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Make sure the app has a high Accessibility Score on Google Lighthouse. This easily points out stuff you may have missed out on like contrast for background and foreground colors and labels for adding an alt label to an image, etc.

They also put out a guide for manually conducting an accessibility review for your site.

Links above are not sponsored by Google πŸ˜‚

 

These are awesome. I didn’t know Google had put out these tools. Definitely want to take advantage of Lighthouse for sure!

 

Lighthouse actually does more than accessibility - it’s a great measure of overall site performance!

 

Just remember that Lighthouse isn't the goal: it's the starting line!

Which means, if you get 100 in the Accessibility report, this does not mean your content is perfectly accessible. But if you have reported issues, start fixing them.

 

Looking forward to reading the responses to this question! One action that I think is often skipped over is usability testing – observing a user interact with your application. Especially when it comes to screen readers, observing someone who is a screen reader user (rather than someone who only uses a screen reader when testing their apps) interact with your app can be really enlightening.

 

In addition to some of the great suggestions already shared, it's worth reiterating that automated tools only take you so far.

Things I try to consider before developing a feature and then again while testing it:

  • Are there error messages or other page updates that need to be communicated to screen reader users via a live region or other method? (See: developer.mozilla.org/en-US/docs/W...)

  • Do page interactions (e.g.., opening a hamburger menu, expanding an accordion) include the appropriate ARIA attributes and updates?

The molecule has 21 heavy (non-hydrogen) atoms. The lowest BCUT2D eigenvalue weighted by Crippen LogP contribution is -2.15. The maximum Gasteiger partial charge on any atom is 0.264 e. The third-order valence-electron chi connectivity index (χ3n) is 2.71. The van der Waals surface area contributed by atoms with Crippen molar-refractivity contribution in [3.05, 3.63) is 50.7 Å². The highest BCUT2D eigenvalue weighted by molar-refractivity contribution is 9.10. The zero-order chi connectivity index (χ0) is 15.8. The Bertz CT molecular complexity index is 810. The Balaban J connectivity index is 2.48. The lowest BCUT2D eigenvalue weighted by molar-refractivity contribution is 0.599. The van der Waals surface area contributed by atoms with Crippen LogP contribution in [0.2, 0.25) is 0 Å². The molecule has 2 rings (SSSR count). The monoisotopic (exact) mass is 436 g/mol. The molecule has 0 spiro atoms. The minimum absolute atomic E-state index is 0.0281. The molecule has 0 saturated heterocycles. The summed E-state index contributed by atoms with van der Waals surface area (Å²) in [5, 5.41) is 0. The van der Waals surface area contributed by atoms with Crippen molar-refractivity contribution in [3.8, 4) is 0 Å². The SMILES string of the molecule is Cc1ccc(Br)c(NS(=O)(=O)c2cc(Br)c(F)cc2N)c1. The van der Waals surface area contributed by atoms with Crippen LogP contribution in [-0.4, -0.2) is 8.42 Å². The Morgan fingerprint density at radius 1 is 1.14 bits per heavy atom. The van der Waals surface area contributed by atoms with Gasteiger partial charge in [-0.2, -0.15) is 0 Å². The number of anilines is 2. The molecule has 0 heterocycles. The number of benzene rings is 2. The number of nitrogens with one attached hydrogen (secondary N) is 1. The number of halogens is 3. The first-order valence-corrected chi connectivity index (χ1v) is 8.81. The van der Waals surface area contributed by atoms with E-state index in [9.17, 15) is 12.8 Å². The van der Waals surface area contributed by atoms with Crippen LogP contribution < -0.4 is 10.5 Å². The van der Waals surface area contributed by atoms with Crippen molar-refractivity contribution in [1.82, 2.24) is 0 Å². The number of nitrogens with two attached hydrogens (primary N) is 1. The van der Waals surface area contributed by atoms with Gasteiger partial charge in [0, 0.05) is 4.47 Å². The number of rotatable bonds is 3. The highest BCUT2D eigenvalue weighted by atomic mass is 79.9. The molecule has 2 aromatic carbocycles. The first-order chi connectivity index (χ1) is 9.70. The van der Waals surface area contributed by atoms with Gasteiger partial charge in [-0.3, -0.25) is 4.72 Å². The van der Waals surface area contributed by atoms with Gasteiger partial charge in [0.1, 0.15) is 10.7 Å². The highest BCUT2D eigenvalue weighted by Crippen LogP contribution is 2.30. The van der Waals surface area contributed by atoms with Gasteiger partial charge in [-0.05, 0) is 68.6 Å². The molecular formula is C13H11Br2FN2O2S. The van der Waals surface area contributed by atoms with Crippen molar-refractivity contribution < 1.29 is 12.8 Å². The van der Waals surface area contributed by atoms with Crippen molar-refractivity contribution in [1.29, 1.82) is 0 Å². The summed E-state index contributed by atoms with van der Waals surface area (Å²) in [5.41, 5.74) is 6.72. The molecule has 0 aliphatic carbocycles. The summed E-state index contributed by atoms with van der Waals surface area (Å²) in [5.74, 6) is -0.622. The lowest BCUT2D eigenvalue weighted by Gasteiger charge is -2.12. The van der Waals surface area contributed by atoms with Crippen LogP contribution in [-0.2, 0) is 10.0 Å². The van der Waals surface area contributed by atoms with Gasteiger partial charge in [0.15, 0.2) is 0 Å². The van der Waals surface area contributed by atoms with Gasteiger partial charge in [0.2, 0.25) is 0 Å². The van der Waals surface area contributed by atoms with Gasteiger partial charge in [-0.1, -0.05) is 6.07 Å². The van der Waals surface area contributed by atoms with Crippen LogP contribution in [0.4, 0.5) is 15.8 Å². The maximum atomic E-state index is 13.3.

• Are a anchor elements and button elements used appropriately? Are there places in the markup where divs or spans can be replaced with more meaningful HTML?

  • Have any heading levels been skipped (e.g., the page has an h2 and an h4 but no h3)?

  • Are there any autoplay elements (e.g., animation, video) on the page that need pause/play controls to be added?

  • Are clickable elements (especially buttons) a reasonable size for all users and situations?

There are obviously more considerations, but these are the things I consistently think of when looking at comps and in code review.

 
  • Can I use all controls/interactive elements with keyboard alone?
  • Do I have a clean bill of health from axe/wave extensions
  • Has manual testing been completed using a screen reader (multiple browser/reader pairings)
  • Is the app performant / consider bundle size and time til interactive

These are a minimum, and I'd expect checks to be happening as individual features are added rather than only happening in a regression test.

Also I'm talking about during/after building, the app idea itself and the design should have already been considering accessibility, ideally with user research including disabled and diverse users.

 

Good point about making accessibility a priority at the beginning. It's much harder to make a project that's already being built accessible later on if that wasn't being considered at the start.

 

Ensure every image has an alt text that has a descriptive text of the image.

 
 

I usually refer to those articles:
accessibility checklist
dev article about accessibility tips
most common accessibility issues

Also, I'm using a screen-reader and keyboard on the page myself to check if it works.

 

Install this in Chrome, and then follow along and do everything it tells me to do: accessibilityinsights.io/